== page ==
A heavy rain pulsed through Charleston this past week. Powerful winds ripped through the area from seemingly all directions, drenching everything in its path.
As a result, this surge of water left our entire screened-in back porch saturated, including our 5’x 7’area rug under our small, white table. The rug is not the indoor-outdoor kind that dries quickly and resists mold and mildew (though that purchase is coming soon). Ours is a thicker rug, with firm backing, and it does not dry quickly. We used a wet-dry vacuum to sift as much water from it as we could, and then left it to air dry, and in Charleston’s humidity, this took a few days. There would be no time on the porch for a while.
During this time of absence from the porch, I noticed how much I missed it. I missed being outdoors. I missed the feeling of fresh air against my skin. I missed the beauty of the woods behind us. I felt confined, unconnected to not only nature but to myself. I longed for the deep sense of fulfillment that being in nature brings me. Yes, I really missed our porch.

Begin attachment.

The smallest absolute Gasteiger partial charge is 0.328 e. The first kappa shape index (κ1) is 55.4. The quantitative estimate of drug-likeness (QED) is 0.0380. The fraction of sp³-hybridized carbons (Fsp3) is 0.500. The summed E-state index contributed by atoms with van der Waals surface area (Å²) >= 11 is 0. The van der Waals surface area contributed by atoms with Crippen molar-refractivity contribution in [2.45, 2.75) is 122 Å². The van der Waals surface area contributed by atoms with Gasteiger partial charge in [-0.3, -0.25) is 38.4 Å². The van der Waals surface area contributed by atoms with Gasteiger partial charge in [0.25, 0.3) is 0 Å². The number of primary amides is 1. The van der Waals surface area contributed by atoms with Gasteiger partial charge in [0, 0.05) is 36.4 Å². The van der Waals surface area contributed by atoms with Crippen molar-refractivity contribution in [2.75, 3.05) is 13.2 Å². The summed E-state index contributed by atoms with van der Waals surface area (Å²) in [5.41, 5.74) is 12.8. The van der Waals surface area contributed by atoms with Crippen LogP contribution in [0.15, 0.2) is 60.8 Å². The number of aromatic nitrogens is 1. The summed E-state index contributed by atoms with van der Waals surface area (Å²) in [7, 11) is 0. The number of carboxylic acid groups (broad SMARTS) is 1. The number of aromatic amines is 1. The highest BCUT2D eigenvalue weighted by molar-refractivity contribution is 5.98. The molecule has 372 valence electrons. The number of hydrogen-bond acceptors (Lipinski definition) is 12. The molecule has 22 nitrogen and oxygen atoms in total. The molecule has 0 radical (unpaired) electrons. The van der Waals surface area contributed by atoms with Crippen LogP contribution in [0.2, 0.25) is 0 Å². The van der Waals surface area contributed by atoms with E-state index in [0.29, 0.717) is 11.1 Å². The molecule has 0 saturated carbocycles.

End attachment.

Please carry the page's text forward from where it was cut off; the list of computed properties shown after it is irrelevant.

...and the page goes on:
This is not the first time I realized how important nature is to me and my well-being. This is a piece of self-knowledge I’ve had for many years. In fact, my need—and Rick’s– to be in nature is the primary reason we chose this location. We wanted a place where we could connect to the gifts of nature and this seemed like a very good place.
I’m not alone in my love—and need –of the outdoors. In my professional work, I asked patients what brought them a sense of meaning and hope. The answers I received most were music and nature (not necessarily in that order). These dual loves seem universal.
Now that the rug (and the porch) has dried, I’m back out there again. One of my favorite times of the day is to sit on the porch in the early morning, with no particular activity other than simply be. It’s good to be back.